Personally, I think his music and dance became more mature, sophisticated and elegant in the 1990s and early 2000s. Sadly, many people dismissed his artistic genius at the very height of his powers due to his alleged involvement in certain scandals.
I saw a Twitter post by an obviously young child-fan that she was "disappointed" in the film, "This Is It" because there was not even a decent, full-on Moonwalk. Come on, Child! The MAN had been doing the backslide ('Moonwalk') since before you, Twitter child, were born! Does she really believe that Michael Jackson needed to rehearse a moonwalk?!
I wonder if the only time Michael Jackson may have been able to feel truly alive and creative during his  elaborate and precision productions was in the improvisation of his own dance in the moment and heat of live performance.
Then I started thinking about 'time', 'product', 'limited edition' ...... and freedom.
By the way - I lost the purse during a move many years ago. I do not miss it, but I wonder where it now calls home. Everything in this life passes - no matter how hard we struggle to hang on to it. Perhaps we miss the bright, glittering things (and people) the most. The world may grow dimmer without the flash of that brilliance.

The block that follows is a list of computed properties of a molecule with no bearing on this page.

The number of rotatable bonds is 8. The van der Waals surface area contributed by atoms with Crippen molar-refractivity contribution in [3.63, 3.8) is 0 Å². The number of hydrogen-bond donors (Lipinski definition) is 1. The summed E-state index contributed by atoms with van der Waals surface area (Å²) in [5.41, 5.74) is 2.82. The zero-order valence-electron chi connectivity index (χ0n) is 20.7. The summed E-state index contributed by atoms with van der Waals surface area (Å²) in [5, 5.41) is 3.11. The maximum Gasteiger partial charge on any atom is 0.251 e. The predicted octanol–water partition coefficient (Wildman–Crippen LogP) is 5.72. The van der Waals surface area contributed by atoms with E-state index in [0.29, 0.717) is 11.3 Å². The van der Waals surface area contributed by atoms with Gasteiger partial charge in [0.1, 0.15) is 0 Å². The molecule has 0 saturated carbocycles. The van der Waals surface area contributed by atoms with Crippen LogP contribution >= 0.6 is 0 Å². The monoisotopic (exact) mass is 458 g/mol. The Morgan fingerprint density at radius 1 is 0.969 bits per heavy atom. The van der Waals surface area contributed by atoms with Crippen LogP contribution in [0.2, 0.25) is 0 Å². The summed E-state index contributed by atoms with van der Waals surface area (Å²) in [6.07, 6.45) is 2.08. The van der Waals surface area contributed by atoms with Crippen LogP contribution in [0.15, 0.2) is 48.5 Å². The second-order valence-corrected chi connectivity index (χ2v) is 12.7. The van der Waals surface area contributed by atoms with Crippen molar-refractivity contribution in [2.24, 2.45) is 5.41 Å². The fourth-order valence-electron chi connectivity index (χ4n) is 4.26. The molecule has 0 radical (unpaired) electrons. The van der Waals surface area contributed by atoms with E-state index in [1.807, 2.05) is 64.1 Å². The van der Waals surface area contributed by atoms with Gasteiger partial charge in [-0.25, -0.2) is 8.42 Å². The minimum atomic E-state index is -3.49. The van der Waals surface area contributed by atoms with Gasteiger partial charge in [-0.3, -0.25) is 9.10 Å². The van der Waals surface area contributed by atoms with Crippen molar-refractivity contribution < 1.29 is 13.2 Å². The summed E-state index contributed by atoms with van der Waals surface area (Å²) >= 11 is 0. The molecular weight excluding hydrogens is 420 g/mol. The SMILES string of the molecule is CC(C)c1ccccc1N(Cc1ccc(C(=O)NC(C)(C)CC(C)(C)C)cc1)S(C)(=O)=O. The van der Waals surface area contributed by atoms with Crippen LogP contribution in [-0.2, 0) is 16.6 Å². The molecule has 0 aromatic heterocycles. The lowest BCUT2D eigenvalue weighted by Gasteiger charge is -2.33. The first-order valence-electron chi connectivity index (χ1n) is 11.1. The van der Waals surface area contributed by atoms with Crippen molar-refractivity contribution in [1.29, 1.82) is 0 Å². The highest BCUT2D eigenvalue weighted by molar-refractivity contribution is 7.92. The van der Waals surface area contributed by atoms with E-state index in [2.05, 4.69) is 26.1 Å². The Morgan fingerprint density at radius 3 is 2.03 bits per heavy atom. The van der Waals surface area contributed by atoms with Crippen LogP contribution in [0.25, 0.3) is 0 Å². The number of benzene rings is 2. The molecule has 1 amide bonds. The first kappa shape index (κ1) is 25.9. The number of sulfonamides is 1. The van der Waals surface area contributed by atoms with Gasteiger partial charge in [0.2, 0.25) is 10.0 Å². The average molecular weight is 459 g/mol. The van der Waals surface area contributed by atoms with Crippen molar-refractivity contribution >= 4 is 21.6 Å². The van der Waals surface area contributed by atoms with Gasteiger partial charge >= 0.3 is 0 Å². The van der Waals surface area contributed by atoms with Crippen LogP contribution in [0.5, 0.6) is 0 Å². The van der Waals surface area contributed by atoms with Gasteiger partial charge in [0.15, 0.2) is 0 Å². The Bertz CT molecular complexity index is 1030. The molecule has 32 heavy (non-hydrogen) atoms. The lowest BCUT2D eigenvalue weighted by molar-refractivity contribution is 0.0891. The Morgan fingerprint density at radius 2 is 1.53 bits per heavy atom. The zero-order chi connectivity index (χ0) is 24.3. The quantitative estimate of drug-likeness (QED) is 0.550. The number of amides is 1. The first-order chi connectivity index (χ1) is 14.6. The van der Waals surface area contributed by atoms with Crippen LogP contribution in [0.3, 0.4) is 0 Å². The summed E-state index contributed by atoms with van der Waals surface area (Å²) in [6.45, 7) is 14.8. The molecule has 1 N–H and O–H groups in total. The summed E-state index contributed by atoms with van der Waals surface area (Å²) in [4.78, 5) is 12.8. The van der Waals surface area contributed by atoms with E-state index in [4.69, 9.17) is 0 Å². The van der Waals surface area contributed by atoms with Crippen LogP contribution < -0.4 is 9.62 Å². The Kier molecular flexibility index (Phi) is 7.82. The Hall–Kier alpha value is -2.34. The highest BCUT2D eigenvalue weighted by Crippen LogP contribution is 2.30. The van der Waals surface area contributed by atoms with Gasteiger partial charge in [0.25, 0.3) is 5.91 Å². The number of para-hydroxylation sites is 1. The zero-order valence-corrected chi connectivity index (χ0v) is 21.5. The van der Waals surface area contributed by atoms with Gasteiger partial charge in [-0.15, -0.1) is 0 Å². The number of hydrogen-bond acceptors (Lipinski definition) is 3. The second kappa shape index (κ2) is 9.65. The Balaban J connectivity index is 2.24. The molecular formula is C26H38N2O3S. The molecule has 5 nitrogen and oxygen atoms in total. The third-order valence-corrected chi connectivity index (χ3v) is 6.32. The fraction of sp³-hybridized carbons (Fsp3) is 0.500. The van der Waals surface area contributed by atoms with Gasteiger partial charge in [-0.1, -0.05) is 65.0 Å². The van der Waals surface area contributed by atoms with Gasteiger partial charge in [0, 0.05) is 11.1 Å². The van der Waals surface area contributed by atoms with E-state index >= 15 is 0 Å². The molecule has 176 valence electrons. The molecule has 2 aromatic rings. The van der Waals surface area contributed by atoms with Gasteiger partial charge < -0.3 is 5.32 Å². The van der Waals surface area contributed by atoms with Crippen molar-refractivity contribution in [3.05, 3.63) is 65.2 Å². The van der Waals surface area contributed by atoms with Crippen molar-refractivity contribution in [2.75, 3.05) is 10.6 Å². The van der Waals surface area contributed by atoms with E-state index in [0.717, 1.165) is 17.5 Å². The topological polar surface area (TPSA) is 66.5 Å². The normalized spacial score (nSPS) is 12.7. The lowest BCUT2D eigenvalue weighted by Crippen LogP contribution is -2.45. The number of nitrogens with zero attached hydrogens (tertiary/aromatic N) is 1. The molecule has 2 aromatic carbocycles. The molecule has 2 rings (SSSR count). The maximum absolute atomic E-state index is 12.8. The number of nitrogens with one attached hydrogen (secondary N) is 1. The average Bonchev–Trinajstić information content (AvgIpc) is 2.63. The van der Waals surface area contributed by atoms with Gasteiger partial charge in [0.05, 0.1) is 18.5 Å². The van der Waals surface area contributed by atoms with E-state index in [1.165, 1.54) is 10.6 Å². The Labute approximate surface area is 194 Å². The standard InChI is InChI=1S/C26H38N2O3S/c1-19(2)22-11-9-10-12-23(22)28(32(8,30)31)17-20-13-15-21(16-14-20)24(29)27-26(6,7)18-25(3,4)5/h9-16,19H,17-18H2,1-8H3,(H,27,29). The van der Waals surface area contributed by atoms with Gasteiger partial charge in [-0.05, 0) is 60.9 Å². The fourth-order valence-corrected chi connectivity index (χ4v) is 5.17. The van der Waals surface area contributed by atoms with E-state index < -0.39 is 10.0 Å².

Michael Jackson, May you finally Rest in Peace, my Brother.


  1. teresa
    i remember that purse. great workmanship, and style.

  2. I remember that purse. It was BEAUTIFUL! I wonder where it went. It was a real work of art and talent and love.

    Michael Jackson was a multi-talented individual and was under appreciated by a multitude of people. He was so gifted. The world has lost a great and innovative person.

  3. Can I just say that even though this post is quite old now, I so appreciate what you've said about Michael Jackson, he is my heart and have always seen him as somewhat of a light for the world. I also saw him live in the 80's and the 90's and I can never quite describe it. I was second from the front in a crowd of 82,000 at the Bad concert here in Ireland, which didn't come easy for me as I could feel the strong atmosphere in the crowd. I was 15 and this was my first concert.

    And I didn't care. I wasn't going to be in that stadium and not be able to see him. He was magnificent and utterly mind boggling to watch. The crowd couldn't handle him I feel, they went bonkers, I mean literally. Men, grown men weeping and over come with emotion, passing out and screaming along with the women and girls haha, it was deafening. I of course screamed, sang, and cried my eyes out til they were red raw. I was battered and bruised, filthy and loved every minute of it, it was such a spiritual experience to be in the same area as this man while he was fully in the moment. I have yet to see another performer or band to carry themselves or hold a crowds attention to that degree. And I have been to many many concerts since. He just had something extraordinary about him. It really is that simple.

  4. Dear Sally Ann,
    Thank you so much for reading and taking the time to comment here.